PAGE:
SAR will use the funding to continue its regular lecture series, the Creative Thought Forum. In 2022, it’s titled Justified: Perspectives to Advance a More Equitable and Sustainable America, and includes six free online public lectures and guided discussions that offer multiple points of view on social justice. — J.L.

Santa Fe Independent Film Festival names award winners

The Santa Fe Independent Film Festival announced the winners of its 13th annual festival, which took place from Oct. 13-17. The awards fall into two categories: Juried Awards and Audience Choice Awards.

In the juried category, director Jake Wachtel’s Cambodian science fiction film Karmalink won Best Narrative Feature, and co-directors Leah Galant and Maya Cueva’s On the Divide won Best Documentary Feature. The Best New Mexico Narrative Feature went to director Ryan Lacen’s All the World is Sleeping, and director Erica Nguyen’s Shadow Weavers won Best New Mexico Documentary Feature. Director Asghar Farhadi’s A Hero took the Audience Choice Award for Best Narrative Feature, and director Marie Amiguet’s Velvet Queen won the Audience Choice Award for Best Documentary Feature.

Additional awards were given for U.S., international, New Mexico, animated, and experimental shorts. santafeindependentfilmfestival .com — Michael Abatemarco

Wheelwright Museum receives Andrew W. Mellon Foundation grant

The Wheelwright Museum of the American Indian was approved for a $500,000 grant from The Andrew W. Mellon Foundation.

The funds will be used to bring in more staff to aid in expanding the museum’s collection, improving technical infrastructure, and developing a new website over the next three years.

The grant will enable the Wheelwright to begin digitizing its archival materials, which include research materials, field notes, and manuscripts, and photographing its collection of more than 11,500 objects. The grant will support the funding of curatorial staff positions required for these projects and also will be used for replacing obsolete equipment, upgrading operating systems, and developing a new website.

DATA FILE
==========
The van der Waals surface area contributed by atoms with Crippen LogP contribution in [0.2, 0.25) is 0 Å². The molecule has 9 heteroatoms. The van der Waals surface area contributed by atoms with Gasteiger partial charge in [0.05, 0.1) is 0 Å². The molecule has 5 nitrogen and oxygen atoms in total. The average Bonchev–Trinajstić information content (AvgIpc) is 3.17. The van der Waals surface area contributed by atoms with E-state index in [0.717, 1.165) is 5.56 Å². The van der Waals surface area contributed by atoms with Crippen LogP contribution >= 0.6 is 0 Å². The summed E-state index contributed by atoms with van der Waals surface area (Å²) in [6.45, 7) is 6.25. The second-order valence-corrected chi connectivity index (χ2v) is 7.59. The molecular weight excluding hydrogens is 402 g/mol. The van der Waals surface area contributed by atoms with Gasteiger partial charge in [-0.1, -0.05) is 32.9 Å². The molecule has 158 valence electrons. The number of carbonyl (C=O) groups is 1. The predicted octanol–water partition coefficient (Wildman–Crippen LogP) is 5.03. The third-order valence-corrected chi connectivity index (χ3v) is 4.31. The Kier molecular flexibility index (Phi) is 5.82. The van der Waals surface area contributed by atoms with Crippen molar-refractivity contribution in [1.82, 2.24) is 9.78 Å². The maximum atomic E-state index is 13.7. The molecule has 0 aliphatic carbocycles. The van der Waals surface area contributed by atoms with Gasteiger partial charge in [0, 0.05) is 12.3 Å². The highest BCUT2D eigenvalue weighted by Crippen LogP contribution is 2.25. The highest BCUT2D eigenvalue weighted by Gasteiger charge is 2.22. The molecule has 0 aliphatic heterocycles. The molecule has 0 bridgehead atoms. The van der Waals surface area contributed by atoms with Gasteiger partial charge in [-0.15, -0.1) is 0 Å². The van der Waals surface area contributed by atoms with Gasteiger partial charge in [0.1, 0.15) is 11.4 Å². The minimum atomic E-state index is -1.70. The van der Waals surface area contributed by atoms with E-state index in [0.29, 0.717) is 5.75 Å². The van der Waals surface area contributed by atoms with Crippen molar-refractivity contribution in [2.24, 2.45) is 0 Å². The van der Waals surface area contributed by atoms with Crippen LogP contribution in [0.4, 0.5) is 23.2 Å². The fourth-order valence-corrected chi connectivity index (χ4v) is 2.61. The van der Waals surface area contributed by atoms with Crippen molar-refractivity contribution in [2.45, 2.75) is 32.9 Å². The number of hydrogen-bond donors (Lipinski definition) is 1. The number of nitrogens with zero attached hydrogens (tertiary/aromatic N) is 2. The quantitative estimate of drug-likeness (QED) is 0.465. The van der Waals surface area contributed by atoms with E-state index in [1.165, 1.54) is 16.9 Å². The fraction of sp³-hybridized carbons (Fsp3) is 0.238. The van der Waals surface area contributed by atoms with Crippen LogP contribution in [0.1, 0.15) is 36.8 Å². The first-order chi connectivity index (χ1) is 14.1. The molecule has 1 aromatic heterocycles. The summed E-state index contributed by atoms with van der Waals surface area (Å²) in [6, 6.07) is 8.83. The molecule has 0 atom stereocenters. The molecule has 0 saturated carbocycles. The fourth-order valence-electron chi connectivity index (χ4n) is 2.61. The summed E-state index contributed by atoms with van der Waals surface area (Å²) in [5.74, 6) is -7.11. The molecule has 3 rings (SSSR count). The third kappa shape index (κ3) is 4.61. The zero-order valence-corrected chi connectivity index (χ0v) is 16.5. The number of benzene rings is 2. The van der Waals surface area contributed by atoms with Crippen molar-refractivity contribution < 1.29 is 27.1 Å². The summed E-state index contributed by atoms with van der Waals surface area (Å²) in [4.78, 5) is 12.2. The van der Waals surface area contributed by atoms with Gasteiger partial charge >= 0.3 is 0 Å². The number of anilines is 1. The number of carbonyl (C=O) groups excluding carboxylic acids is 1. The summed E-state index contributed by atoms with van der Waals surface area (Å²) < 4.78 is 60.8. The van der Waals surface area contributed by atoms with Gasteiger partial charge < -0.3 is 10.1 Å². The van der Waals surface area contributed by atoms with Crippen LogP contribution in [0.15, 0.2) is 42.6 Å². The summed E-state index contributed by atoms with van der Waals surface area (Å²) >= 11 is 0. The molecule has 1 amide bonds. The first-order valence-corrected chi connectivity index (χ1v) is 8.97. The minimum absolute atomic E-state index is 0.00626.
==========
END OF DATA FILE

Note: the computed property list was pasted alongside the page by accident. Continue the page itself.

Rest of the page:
“We are anxious to complete this ambitious project to enhance our reach to the broader community,” said Wheelwright Museum Director Jean Higgins in a news release. — M.A.

Santa Fe Opera sets fundraising record

The Santa Fe Opera’s 2021 season was a week shorter and one production fewer than usual, but it still set a fundraising record with an annual operating haul of $11.8 million, company officials announced on Oct. 20.

The opera was unable to provide information about whether the company balanced its budget for 2021.

Coronavirus-related seating restrictions meant that the in-theater audience averaged 1,300 per night. All performances other than the apprentice scenes were livestreamed to viewing screens in the lower parking lot, and six recorded performances were offered free of charge at parks in Santa Fe and Albuquerque.

Several digital initiatives also were launched during the season, including a multi-episode series produced in collaboration with New Mexico PBS.

The company’s extensive coronavirus protocols and precautions were effective, with no events changed or canceled, and a new year-round staff position has been created to continue a focus on safety, wellness, and occupational health. — Mark Tiarks/For The New Mexican